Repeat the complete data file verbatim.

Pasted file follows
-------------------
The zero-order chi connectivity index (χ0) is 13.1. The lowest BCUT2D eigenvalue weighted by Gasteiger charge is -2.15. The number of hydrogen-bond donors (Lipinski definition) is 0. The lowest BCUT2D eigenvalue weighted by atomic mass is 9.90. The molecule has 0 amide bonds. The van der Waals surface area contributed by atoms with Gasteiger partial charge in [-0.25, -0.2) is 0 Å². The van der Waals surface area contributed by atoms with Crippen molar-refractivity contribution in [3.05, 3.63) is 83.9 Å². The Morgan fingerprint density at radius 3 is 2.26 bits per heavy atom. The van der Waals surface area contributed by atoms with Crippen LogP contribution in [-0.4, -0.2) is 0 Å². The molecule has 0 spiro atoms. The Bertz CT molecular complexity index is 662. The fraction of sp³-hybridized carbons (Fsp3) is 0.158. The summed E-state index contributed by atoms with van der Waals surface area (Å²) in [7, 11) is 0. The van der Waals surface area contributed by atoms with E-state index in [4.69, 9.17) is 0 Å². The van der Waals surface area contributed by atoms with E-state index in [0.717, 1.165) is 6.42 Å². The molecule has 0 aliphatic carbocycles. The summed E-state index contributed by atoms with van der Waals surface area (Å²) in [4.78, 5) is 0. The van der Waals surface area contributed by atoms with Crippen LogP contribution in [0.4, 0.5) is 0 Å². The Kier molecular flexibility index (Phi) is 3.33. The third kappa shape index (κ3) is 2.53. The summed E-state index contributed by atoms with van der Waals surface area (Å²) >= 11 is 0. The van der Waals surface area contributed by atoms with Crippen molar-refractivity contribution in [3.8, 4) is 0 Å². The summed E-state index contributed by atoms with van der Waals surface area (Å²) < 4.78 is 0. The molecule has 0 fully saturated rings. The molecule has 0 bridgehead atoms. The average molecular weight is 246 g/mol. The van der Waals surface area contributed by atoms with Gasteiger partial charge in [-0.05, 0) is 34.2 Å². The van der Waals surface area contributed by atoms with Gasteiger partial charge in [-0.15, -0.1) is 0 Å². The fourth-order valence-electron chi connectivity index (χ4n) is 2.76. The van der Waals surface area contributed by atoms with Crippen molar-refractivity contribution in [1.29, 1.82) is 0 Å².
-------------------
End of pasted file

The zero-order chi connectivity index (χ0) is 13.1. The lowest BCUT2D eigenvalue weighted by Gasteiger charge is -2.15. The number of hydrogen-bond donors (Lipinski definition) is 0. The lowest BCUT2D eigenvalue weighted by atomic mass is 9.90. The molecule has 0 amide bonds. The van der Waals surface area contributed by atoms with Gasteiger partial charge in [-0.25, -0.2) is 0 Å². The van der Waals surface area contributed by atoms with Crippen molar-refractivity contribution in [3.05, 3.63) is 83.9 Å². The Morgan fingerprint density at radius 3 is 2.26 bits per heavy atom. The van der Waals surface area contributed by atoms with Crippen LogP contribution in [-0.4, -0.2) is 0 Å². The molecule has 0 spiro atoms. The Bertz CT molecular complexity index is 662. The fraction of sp³-hybridized carbons (Fsp3) is 0.158. The summed E-state index contributed by atoms with van der Waals surface area (Å²) in [7, 11) is 0. The van der Waals surface area contributed by atoms with E-state index in [4.69, 9.17) is 0 Å². The van der Waals surface area contributed by atoms with E-state index in [0.717, 1.165) is 6.42 Å². The molecule has 0 aliphatic carbocycles. The summed E-state index contributed by atoms with van der Waals surface area (Å²) in [4.78, 5) is 0. The van der Waals surface area contributed by atoms with Crippen LogP contribution in [0.4, 0.5) is 0 Å². The Kier molecular flexibility index (Phi) is 3.33. The third kappa shape index (κ3) is 2.53. The summed E-state index contributed by atoms with van der Waals surface area (Å²) >= 11 is 0. The van der Waals surface area contributed by atoms with Crippen molar-refractivity contribution in [3.8, 4) is 0 Å². The summed E-state index contributed by atoms with van der Waals surface area (Å²) < 4.78 is 0. The molecule has 0 fully saturated rings. The molecule has 0 bridgehead atoms. The average molecular weight is 246 g/mol. The van der Waals surface area contributed by atoms with Gasteiger partial charge in [-0.05, 0) is 34.2 Å². The van der Waals surface area contributed by atoms with Gasteiger partial charge in [-0.15, -0.1) is 0 Å². The fourth-order valence-electron chi connectivity index (χ4n) is 2.76. The van der Waals surface area contributed by atoms with Crippen molar-refractivity contribution in [1.29, 1.82) is 0 Å².